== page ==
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Rational Expressions
Graphs of Rational Functions
Solve Two-Step Equations
Multiply, Dividing; Exponents; Square Roots; and Solving Equations
LinearEquations
Solving a Quadratic Equation
Systems of Linear Equations Introduction
Equations and Inequalities
Solving 2nd Degree Equations
Review Solving Quadratic Equations
System of Equations
Solving Equations & Inequalities
Linear Equations Functions Zeros, and Applications
Rational Expressions and Functions
Linear equations in two variables
Lesson Plan for Comparing and Ordering Rational Numbers
LinearEquations
Solving Equations
Radicals and Rational Exponents
Solving Linear Equations
Systems of Linear Equations
Solving Exponential and Logarithmic Equations
Solving Systems of Linear Equations
DISTANCE,CIRCLES,AND QUADRATIC EQUATIONS
Solving Quadratic Equations
Quadratic and Rational Inequalit
Applications of Systems of Linear Equations in Two Variables
Systems of Linear Equations
Test Description for RATIONAL EX
Exponential and Logarithmic Equations
Systems of Linear Equations: Cramer's Rule
Introduction to Systems of Linear Equations
Literal Equations & Formula
Equations and Inequalities with Absolute Value
Rational Expressions
SOLVING LINEAR AND QUADRATIC EQUATIONS
Steepest Descent for Solving Linear Equations
The Quadratic Equation
Linear equations in two variables
   
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Solving Quadratic Equations

In this lesson, we’ll look at a different type of equations – quadratic equations. These are
equations of the form ax2 + bx + c = 0 and you can solve them either by factoring or by
using the quadratic formula. Then we’ll look at graphs of equations of the form
y = ax2 + bx + c .

The first method for solving quadratic equations is factoring. This method makes use of
the Zero Product Property, that is, if ab = 0 , then either a = 0 or b = 0.

The equation must be written in the form ax2 + bx + c = 0 , so you may have to rewrite the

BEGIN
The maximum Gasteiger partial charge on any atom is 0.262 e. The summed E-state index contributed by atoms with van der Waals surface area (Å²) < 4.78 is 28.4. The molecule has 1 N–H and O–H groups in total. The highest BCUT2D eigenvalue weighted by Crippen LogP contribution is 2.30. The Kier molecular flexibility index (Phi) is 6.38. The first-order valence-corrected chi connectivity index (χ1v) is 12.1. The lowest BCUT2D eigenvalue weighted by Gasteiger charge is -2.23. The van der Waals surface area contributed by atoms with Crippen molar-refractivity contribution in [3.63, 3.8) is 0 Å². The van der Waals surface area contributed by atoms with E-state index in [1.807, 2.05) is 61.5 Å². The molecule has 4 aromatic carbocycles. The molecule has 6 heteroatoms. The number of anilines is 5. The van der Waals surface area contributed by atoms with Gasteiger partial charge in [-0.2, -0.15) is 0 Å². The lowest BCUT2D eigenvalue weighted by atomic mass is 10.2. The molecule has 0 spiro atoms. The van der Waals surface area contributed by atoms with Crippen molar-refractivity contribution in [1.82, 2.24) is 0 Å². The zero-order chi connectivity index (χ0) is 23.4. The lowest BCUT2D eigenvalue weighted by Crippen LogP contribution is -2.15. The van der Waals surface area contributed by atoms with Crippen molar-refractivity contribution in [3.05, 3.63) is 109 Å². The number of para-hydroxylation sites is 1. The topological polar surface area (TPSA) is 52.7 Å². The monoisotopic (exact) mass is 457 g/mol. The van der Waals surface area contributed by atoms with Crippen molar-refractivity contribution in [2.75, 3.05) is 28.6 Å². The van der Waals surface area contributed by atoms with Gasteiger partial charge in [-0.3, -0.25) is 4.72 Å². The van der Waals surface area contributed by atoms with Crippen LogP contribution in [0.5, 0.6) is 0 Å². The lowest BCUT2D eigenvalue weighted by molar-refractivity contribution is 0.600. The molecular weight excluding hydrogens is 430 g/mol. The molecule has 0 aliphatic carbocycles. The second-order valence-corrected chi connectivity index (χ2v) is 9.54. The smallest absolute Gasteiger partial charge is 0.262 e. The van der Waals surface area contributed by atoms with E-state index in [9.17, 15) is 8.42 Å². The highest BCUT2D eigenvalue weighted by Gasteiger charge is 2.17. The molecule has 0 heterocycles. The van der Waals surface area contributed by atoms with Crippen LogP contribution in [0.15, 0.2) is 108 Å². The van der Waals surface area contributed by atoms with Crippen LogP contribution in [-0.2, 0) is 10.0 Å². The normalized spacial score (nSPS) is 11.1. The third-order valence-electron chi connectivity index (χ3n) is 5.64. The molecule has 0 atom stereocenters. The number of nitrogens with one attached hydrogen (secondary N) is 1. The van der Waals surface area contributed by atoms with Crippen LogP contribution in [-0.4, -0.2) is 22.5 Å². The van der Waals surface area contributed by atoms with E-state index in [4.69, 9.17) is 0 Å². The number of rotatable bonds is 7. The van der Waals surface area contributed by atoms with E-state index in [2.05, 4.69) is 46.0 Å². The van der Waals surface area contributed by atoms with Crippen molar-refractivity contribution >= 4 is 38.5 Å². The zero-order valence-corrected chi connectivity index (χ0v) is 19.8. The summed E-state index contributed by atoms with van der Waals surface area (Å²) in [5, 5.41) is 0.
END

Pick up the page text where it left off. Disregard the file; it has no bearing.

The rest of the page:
equation in this form before you get started. Next you’ll factor the left hand side of the
equation. Once in factored form, you’ll use the Zero Product Property to solve the
equation.

Example 1: Solve for x: x2 - 5x -14 = 0

Example 2: Solve for x: x(x - 4) = 12

Example 3: Solve for x: 3x2 -17x +10 = 0

Example 4: Solve for x: 25x2 - 81 = 0

Sometimes you’ll want to look for a common factor before proceeding as we did on the
first four examples.

Example 5: Solve for x: x2 +12x = 0

Example 6: Solve for x: - 6x2 -12x + 48 = 0

Another method for solving quadratic equations is the quadratic formula. Here’s the
formula. You need to memorize it:

For a quadratic equation ax2 + bx + c = 0 , a ≠ 0 , 

Example 7: Use the quadratic formula to solve: 2x2 - 5x -1 = 0 .

Example 8: Use the quadratic formula to solve: x2 +10x + 6 = 0 .

Example 9: Use the quadratic formula to solve: 5x2 - 2x = 3 .

Note: you can use the quadratic formula to solve ALL quadratic equations. Factoring
may be an easier method to use.

Next we’ll look at graphs of equations of the form y = ax2 + bx + c . The graph of this
equation is called a parabola. To graph these equations, you will need to find four pieces
of information about the graph:

1. The direction the parabola opens – up or down. This will be determined by the
leading coefficient. If the leading coefficient is positive, your parabola will open
upwards. If the leading coefficient is negative, it will open downwards.

2. The y intercept. To find the y intercept, you’ll let x = 0 and find y.

3. The x intercept(s). To find the x intercept(s), you let y = 0 and solve for x.

4. The location of the vertex, the high point or the low point of the graph. To find the x
value of the vertex, use the formula . To find the y value of the vertex, you’ll
substitute the x value you found into the equation and evaluate.

Example 10: State whether the parabola opens upwards or downwards and find the x and
y intercepts and the vertex. Then graph the equation.

y = x2 - 4x + 3

Example 11: State whether the parabola opens upwards or downwards and find the x and
y intercepts and the vertex. Then graph the equation.

y = x2 + 2x +1

Example 12: State whether the parabola opens upwards or downwards and find the x and
y intercepts and the vertex. Then graph the equation.

y = 3x2 - 2x -1

Example 13: State whether the parabola opens upwards or downwards and find the x and
y intercepts and the vertex. Then graph the equation.

y = x2 - 2x - 4

You can use quadratic equations to solve some problems. For the last example, write a
quadratic equation and use it to solve the problem

Example 14: A customer wants to surround her swimming pool with a paved walkway.
The pool measures 30 feet by 40 feet, and she wants to use 296 square feet of paving
material. How wide can the walkway be?

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